E. purpurea or/and angustifolia are the preferred species used medicinally.  There are many kinds of commercial products available such as: Liquid extract or tincture of the root, capsules from the dried, powdered root of the herb, teas from the leaves or flowers and preparations made from the fresh juice of E. purpurea aerial parts, the best studied Echinacea preparation.  This form of Echinacea is approved by the German Commission E, a group of experts that evaluates herbal medicines in Germany and serves as a guideline in Europe for regulation and supervision of herbal supplements.
Unfortunately, adulteration in the Echinacea trade has existed since 1909.  The roots of Parthenium integrifolium has been used in some commercial products. Its root when cut and sifted looks like E. angustifolia root, but not E. purpurea. It is important to purchase products from reputable companies that identify or grow their own Echinacea, preferably “certified organically grown.”  Purchase preparations as fresh as possible since the roots lose their effectiveness once exposed to air, warmth or moisture for more than a few months.  Capsules in glass bottles last longer than if they are packed in plastic.  Liquid preparation or tinctures retain their potency the longest.  The alcohol in tinctures is irritating to some people but can be diluted by boiling.

Echinacea is a safe herbal medicine with no overdosed, contraindication, drug interactions of note, and few adverse effects having been reported.  This is in sharp contrast to over the counter medications. The only unfavorable reports with Echinacea have been skin rashes, unpleasant taste in the mouth, and rare cases of nausea and vomiting.  Echinacea should not be used by people who have tuberculosis, multiple sclerosis, or autoimmune disorders (diabetes mellitus, rheumatoid arthritis), according to the Commission E.  The concern arises of the possibility of the antibodies formed by the immune system attacking the body’s own tissue.

Joe Smulevitz is a Chartered Herbalist, a Master Herbalist, and author of numerous health articles.  He can be reached at

Tuesday, July 21, 2020

Mad for Motherwort

previously published in Sept/Oct '18 The Essential Herbal, shared from Herbalrootszine!

NOTE:  If you have young ones at home with school a big question mark, take a good look at Kristine's website for some great ideas to keep their minds engaged and learning.

by Kristine Brown, RH (AHG)

Motherwort is commonly known as “Mother’s Little Helper” because of her ability to help ease stress and tension for weary moms. While Motherwort is wonderful for this aspect, she is also useful for many other ailments as well.

A member of the Lamiaceae family, Motherwort’s botanical name is Leonurus cardiaca, “leonurus” referring to lion and “cardiaca” to the heart, giving another indication for her use. 

Do you have Motherwort growing in your garden? If so, pick a leaf and try this experiment: chew the leaf and notice the flavors of Motherwort. What do you notice? Bitter? Yes, pungent too? Yes. How does the leaf make your mouth feel? Does it seem a bit dry? Cooler? We describe Motherwort’s energetics as bitter, pungent, drying and cooling.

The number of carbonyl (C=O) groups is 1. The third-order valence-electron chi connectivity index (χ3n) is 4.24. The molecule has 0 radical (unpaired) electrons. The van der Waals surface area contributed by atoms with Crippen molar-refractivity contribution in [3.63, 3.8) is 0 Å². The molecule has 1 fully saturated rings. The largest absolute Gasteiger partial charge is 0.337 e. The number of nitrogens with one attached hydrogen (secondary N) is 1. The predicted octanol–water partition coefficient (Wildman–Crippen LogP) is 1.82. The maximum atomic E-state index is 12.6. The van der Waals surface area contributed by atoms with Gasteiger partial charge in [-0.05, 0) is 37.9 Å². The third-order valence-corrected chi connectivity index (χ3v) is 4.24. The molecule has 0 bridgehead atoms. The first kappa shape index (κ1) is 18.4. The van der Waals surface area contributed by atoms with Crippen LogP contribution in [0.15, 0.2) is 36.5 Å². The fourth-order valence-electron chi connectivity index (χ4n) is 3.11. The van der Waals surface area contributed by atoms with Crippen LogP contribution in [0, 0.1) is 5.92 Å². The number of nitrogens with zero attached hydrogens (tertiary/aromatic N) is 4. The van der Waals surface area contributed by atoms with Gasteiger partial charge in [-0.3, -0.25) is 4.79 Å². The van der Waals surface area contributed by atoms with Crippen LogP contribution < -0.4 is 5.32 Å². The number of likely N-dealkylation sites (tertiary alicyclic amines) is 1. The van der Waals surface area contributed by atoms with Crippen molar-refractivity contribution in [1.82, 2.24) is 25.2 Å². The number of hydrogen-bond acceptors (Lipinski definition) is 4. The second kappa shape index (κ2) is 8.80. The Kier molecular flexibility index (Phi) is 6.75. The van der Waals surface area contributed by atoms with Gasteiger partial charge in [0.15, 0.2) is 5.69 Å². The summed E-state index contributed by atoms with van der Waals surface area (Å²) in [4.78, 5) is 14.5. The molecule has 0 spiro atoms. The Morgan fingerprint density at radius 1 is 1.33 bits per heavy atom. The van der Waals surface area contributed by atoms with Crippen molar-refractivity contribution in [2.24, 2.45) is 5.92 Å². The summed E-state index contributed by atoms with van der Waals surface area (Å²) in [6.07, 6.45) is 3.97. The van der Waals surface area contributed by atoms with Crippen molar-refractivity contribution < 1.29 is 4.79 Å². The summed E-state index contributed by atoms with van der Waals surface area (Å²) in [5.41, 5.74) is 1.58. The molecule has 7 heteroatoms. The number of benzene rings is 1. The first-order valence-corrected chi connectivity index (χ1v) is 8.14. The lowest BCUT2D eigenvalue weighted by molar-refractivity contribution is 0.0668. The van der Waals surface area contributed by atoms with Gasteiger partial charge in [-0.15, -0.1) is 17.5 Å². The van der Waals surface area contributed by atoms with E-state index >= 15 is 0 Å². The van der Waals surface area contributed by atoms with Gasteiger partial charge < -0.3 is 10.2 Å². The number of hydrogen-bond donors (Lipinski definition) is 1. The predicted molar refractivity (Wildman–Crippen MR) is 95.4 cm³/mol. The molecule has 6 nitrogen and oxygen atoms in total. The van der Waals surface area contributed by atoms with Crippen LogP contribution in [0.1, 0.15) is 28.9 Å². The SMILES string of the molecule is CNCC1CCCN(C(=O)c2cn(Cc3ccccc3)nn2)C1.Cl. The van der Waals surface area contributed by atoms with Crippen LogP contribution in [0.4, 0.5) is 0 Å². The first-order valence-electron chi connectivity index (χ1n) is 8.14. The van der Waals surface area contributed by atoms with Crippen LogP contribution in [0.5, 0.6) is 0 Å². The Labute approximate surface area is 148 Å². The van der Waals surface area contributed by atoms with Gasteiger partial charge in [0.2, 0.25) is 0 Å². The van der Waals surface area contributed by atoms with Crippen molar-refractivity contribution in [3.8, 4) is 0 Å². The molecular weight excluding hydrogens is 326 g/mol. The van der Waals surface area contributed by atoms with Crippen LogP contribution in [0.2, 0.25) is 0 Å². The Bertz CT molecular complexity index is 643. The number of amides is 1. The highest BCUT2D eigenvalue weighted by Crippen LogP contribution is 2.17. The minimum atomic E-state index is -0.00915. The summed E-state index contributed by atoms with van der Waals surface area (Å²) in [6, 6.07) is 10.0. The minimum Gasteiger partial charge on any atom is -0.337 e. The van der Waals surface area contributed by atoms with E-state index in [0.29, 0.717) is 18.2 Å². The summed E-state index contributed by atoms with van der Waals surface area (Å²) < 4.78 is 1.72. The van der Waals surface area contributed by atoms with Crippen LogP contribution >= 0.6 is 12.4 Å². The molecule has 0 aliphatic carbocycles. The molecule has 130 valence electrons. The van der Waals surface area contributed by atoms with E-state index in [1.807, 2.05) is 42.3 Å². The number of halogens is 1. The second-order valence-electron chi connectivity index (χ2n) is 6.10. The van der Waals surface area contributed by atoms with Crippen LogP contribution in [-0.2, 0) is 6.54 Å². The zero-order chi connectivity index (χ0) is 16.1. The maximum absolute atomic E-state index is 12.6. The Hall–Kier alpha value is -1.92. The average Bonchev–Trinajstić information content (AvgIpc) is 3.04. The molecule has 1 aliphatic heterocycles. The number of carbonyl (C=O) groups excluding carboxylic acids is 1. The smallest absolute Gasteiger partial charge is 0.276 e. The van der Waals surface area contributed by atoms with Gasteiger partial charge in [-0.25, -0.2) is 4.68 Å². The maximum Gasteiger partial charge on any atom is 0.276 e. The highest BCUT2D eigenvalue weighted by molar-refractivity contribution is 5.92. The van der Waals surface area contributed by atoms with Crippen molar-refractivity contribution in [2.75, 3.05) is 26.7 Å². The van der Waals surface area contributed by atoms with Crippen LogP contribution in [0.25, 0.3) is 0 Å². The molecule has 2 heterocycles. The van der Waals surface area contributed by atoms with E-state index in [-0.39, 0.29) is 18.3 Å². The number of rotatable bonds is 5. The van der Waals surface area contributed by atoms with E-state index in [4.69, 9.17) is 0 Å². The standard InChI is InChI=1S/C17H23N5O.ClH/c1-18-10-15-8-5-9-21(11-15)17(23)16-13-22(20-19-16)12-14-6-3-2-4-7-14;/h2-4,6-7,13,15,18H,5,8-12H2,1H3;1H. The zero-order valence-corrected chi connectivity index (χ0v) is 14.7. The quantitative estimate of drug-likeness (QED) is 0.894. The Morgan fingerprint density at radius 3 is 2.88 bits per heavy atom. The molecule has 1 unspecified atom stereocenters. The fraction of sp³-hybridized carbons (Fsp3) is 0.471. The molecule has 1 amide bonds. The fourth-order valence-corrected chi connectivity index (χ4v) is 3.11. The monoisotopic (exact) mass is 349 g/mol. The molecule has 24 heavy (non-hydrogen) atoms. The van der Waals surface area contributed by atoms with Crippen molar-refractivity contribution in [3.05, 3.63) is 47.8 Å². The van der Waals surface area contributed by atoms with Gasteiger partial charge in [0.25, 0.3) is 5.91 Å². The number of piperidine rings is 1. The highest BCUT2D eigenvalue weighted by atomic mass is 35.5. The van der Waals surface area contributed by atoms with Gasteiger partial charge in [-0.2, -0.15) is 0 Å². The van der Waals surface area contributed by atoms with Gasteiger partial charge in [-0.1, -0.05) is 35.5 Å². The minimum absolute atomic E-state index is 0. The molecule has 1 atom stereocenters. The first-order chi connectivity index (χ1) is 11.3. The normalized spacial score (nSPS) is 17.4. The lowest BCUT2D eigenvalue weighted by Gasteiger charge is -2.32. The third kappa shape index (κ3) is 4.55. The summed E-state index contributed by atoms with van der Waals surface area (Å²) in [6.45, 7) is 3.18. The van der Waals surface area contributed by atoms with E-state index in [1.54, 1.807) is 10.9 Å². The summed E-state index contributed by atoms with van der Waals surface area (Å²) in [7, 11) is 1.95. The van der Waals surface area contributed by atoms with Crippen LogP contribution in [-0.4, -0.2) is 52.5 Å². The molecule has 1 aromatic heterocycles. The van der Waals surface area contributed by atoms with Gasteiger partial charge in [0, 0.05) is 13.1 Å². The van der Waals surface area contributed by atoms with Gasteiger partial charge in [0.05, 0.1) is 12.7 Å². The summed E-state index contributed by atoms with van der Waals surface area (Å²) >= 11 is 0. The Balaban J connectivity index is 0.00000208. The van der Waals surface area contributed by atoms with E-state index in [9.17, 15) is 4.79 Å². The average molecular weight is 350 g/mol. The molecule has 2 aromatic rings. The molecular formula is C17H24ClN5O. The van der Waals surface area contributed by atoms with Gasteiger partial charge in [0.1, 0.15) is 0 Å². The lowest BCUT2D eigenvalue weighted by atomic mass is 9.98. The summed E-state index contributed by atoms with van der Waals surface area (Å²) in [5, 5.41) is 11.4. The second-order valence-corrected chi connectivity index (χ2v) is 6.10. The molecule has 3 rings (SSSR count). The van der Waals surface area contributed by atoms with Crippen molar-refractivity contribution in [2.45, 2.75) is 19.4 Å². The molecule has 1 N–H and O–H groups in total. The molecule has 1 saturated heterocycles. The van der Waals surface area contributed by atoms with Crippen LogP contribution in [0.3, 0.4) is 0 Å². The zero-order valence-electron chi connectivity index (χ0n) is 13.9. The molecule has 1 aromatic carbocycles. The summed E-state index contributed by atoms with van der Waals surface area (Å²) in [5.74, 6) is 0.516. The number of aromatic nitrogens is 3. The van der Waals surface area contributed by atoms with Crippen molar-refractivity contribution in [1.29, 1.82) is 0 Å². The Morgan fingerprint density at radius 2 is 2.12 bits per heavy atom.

Nutritionally, sources indicate Motherwort contains beta carotene, calcium, choline, cobalt, copper, iodine, manganese and potassium. 

Motherwort contains many constituents that give her healing power: alkaloids such as leonurine, stachydrin, betonin and turicin, flavonoids such as rutin, apigenin, and quercetin, bitter glycosides, volatile oils, resins, tannins, and acids such as magic, citric and vinitic. 

Motherwort has an affinity for the reproductive system and the heart. Medicinally, Motherwort is considered to be analgesic, antibacterial, antifungal, antioxidant, antirheumatic, antispasmodic, astringent, bitter, cardiotonic, circulatory stimulant, diaphoretic, diuretic, emmenagogue, hemostatic, hypotensive, immune stimulant, laxative, nervine, parturient, sedative, stomachic, tonic, uterine tonic and vasodilator. Let’s talk about these actions in greater depth…

Motherwort is one of the first medicinal plants that I used after I started seriously studying herbs for the medicinal uses. My first plants were patiently grown from seed and I have happily grown her ever since. Focusing on the common name, indicating her use for mothers (wort means ‘herb or plant’ indicating her common name to be mother’s herb or plant), I found this herb to be very helpful as a new mother, as well as mama’s little helper during my cycle. Motherwort has an uncanny way of making everything seem alright for mothers and women who become tense and irritated due to hormonal changes. 

Motherwort is wonderful for women of all ages. Young women, coming into womanhood, will find Motherwort to be a powerful ally while they adjust to the extra hormones that are flooding their bodies. Menopausal women will find Motherwort to be just as supportive when their hormones once again wildly fluctuate, by helping to moderate hormone levels, calm hot flashes and night sweats and emotional mood swings as well as easing heart palpitations, insomnia and depression, which are often a common part of the menopausal journey. Mothers laboring in childbirth may find Motherwort beneficial for a smooth birthing process. 

At the same time, Motherwort is also a uterine tonic, supporting the uterus and toning it. Menstrual cramps are often eased with doses of Motherwort. Motherwort can also help to bring on delayed menses, especially when the delay is caused by clots in the uterus, or when menses is scanty.

For those stuck in extreme emotional upset, whether due to hormones, grief or even unexplainable reasons, Motherwort will gently bring you back to a more calm emotional point of wellbeing.